• Michael Gill

Performance Management

“What gets measured, gets managed” is a quote that is debated and there are even those who claim Peter Drucker never even said it. Well, why do we even debate something that sounds so fundamental? I think we do because too many times we assume that because we are measuring, that we are managing. Think of things in terms of value and better yet, sustainable value. Ask the key questions; are we measuring the right things, and are they providing us with opportunities to improve? Maybe this is why there is a debate; because what we measure might not be providing us with any ability to respond, therefore providing no benefit or purpose to manage.


When we determine what to measure, we should be very clear on the short- and long-term objectives for what it is we are measuring. We should be able to respond or make a change to the measurement criteria so that we can maintain or even improve. If we are measuring performance, we should utilize it in terms of either maintaining a standard of performance or improving our performance (to remain competitive). If we measure and do not respond, then there is no management. So, the quote should maybe be more direct and should read “What gets measured, should be able to be managed for the purposes of achieving well establish objectives”.


In my experiences in different industries, I have seen far too often key performance indicators in place that simply provided a measure with no or little response plan. If we consider our business objectives, we should be able to work backwards and determine what key things are needed in order to achieve the objectives as efficiently and cost-effectively as we can. If the value is telling us we have achieved our objective, then our response might be to set new objectives to become more competitive. The point being our measurements should be evolving to keep us on a path of continuous improvement.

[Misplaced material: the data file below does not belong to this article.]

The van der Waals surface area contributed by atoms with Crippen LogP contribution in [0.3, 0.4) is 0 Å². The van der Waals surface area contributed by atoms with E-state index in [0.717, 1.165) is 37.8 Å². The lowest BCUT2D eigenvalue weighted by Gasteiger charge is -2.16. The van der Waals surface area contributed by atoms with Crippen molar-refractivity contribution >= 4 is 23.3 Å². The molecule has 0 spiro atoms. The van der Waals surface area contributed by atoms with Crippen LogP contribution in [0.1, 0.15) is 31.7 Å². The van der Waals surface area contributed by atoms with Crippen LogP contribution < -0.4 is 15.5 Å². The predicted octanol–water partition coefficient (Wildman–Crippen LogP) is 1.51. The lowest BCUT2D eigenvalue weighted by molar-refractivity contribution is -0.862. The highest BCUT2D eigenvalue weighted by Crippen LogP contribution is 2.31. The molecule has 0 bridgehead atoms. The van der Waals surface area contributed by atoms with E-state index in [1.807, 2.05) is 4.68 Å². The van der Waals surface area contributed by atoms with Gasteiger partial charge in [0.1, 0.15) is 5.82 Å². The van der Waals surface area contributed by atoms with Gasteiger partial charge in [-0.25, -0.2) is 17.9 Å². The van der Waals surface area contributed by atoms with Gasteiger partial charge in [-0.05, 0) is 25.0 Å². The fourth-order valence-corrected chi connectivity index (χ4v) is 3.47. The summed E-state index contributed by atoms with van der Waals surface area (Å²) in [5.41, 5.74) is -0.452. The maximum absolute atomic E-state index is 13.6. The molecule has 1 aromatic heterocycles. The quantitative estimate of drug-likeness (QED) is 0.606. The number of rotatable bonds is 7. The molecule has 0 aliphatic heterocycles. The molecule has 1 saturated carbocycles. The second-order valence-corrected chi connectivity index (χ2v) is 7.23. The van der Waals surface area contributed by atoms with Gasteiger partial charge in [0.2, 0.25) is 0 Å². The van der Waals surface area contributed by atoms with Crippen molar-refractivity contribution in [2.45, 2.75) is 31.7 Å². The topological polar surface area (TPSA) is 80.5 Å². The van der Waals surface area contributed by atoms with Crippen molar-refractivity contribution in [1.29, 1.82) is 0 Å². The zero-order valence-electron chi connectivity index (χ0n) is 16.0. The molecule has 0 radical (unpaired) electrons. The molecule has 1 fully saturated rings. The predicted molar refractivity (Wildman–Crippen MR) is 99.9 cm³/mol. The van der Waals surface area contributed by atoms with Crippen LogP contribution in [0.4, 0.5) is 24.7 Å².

We need to assess frequently what we measure to ensure our measurements are current and still providing opportunities. We may also recognize the need for new measurements to help us stay fresh and competitive. Otherwise, our measurements can become dormant and provide no benefit. Management of these measurements requires a process to review and ensure the validity and that benefits are in place. An assessment process might involve scrutinizing a current measurement to ensure it is always providing the benefits that it was originally set out to achieve and look for opportunities to improve. Measure what we are measuring.


So, when it comes down to setting up performance measurements or any type of benefit or opportunity based measurement structure; ensure it has a purpose and adds value. Make sure that you can stand behind the quote "What gets measured, gets managed" because there is a well-defined process to develop and sustain your measurement approach. In the end, it really does not matter if Peter Drucker said it or not; but rather that we see it as something that can provide benefits and growth if it is set up properly. And that it is viewed as a driving force in your ongoing success as an individual, as a team, and as an organization.



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